Before there were prisons, there were plantations that held people captive andw enslaved. Before enslaved people freed themselves and then were emanicipated, the prison population was almost entirely white. After the Civil War, that was no longer the case as Black Codes and, later, Jim Crow laws ensured that the incarcerated populations would not be over-determined by white convicts. The link between agricultural slavery and prison populations working to maintain the prison is powerful and with ongoing consequences in the present.
"Growing Chains: Prison Agriculture and Racial Capitalism in the United States," an interactive story-map project developed by the Prison Agriculture Lab & Geospatial Centroid, Colorado State University, explores these historical and contemporary connections.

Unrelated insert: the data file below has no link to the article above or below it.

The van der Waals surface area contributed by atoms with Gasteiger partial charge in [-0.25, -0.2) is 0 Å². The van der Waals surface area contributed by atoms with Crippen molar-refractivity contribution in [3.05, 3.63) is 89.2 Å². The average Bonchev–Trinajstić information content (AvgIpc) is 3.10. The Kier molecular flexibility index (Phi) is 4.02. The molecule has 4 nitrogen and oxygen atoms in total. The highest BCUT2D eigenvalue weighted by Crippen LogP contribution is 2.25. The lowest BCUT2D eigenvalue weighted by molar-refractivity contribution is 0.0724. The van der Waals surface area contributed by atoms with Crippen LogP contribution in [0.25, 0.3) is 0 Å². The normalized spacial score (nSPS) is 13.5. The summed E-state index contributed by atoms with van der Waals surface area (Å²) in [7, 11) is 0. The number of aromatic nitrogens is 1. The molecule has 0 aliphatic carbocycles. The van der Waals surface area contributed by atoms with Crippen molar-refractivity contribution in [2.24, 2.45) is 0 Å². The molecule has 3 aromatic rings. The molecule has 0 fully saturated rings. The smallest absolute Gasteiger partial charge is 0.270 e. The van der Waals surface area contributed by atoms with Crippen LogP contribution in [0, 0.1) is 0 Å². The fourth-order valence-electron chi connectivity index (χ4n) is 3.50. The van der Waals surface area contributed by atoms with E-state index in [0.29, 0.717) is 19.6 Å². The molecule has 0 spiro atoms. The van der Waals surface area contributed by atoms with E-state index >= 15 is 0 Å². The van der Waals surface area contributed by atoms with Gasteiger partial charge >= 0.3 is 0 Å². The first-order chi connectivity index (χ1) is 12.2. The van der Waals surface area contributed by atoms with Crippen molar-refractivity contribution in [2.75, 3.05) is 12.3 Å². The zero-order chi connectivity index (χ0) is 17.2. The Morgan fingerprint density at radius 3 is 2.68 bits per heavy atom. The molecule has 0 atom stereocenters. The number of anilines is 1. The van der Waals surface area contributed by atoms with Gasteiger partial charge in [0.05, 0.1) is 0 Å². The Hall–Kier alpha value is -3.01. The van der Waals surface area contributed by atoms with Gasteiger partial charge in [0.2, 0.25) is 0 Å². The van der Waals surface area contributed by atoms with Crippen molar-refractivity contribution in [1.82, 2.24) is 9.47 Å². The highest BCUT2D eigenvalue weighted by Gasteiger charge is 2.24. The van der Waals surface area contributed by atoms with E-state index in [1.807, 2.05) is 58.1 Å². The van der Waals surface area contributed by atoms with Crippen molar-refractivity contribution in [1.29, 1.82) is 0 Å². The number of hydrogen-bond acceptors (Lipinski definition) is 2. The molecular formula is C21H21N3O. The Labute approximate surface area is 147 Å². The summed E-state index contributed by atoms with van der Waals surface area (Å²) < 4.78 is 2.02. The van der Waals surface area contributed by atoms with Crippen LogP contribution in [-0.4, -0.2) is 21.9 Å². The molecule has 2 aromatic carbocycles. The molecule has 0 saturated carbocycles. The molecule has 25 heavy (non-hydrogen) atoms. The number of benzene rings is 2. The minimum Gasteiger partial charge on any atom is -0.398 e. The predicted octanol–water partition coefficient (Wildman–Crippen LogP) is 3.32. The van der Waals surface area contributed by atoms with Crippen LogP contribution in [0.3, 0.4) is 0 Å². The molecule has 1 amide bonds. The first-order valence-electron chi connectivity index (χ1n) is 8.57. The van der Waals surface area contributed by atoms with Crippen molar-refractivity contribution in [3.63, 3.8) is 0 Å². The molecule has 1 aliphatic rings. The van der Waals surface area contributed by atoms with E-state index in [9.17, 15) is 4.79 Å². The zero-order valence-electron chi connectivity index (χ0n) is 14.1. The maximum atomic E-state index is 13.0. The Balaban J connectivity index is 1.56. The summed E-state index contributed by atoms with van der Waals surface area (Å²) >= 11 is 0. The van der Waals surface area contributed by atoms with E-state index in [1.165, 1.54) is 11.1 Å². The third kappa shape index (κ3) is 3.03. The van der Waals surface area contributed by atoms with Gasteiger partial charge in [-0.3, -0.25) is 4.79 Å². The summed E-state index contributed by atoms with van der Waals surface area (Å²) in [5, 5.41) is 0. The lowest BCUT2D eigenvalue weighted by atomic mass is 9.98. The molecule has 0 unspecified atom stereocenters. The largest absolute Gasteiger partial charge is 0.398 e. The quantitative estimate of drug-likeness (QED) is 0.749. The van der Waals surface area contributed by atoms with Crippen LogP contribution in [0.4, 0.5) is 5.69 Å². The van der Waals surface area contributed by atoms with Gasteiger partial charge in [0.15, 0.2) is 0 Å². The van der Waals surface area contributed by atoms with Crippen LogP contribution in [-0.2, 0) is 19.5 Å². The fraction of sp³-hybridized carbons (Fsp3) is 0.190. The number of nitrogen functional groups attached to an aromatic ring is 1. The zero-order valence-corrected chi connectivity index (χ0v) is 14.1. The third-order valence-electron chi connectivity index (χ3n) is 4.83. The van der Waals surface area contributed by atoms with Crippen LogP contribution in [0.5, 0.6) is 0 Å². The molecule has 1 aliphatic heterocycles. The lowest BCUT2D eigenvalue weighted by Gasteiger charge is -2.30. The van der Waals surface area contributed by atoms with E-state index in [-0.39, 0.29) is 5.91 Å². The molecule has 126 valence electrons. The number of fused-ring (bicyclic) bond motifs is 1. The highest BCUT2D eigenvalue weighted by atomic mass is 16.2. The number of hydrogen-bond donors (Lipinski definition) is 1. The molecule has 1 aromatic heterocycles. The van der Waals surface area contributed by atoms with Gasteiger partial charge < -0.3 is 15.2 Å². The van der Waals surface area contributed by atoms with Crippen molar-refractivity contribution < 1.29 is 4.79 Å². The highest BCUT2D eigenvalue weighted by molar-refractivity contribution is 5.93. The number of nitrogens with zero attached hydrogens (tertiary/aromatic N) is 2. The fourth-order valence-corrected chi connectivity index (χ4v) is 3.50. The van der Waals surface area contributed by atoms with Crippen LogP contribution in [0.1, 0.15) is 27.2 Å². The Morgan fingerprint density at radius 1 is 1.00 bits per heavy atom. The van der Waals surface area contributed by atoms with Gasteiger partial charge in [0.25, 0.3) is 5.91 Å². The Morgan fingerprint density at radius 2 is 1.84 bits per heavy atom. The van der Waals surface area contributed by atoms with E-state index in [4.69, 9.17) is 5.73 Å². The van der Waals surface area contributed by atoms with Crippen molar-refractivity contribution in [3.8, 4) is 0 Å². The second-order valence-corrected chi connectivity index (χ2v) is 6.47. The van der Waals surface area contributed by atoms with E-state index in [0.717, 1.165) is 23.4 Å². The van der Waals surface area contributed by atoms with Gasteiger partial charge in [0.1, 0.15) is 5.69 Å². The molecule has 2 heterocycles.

"This story map distills research from the first ever nationwide study of prison agriculture. The Prison Agriculture Lab scoured official reports, data sets, and internet archives, as well as communicated with state prisons, departments of correction, and prison industries to determine whether and where agricultural activities existed in 2019 or 2020."
The website is extensive, with reports, graphs, photographs, and links to other resources. It includes discussions of prison agriculture today, the drivers of racial capitalism, financial incentives for forced incarcerated labor, the claim of idleness reduction, and the relationships between agricultural work, labor training, and reparative gardening.
"The United States prison system is built on disciplining incarcerated people to the strictures of work. Agriculture is prominent in this regard. Nearly 2 million people, mainly poor and people of color, are behind bars in the US prison system, including 1,566 state prisons and 102 federal prisons. Given the resources required to house, feed, and control this many people and places, the state consistently turns to agriculture to jumpstart local economies, finance prisons, punish or rehabilitate prisoners, combat prisoner idleness, and create self-sufficient prisons."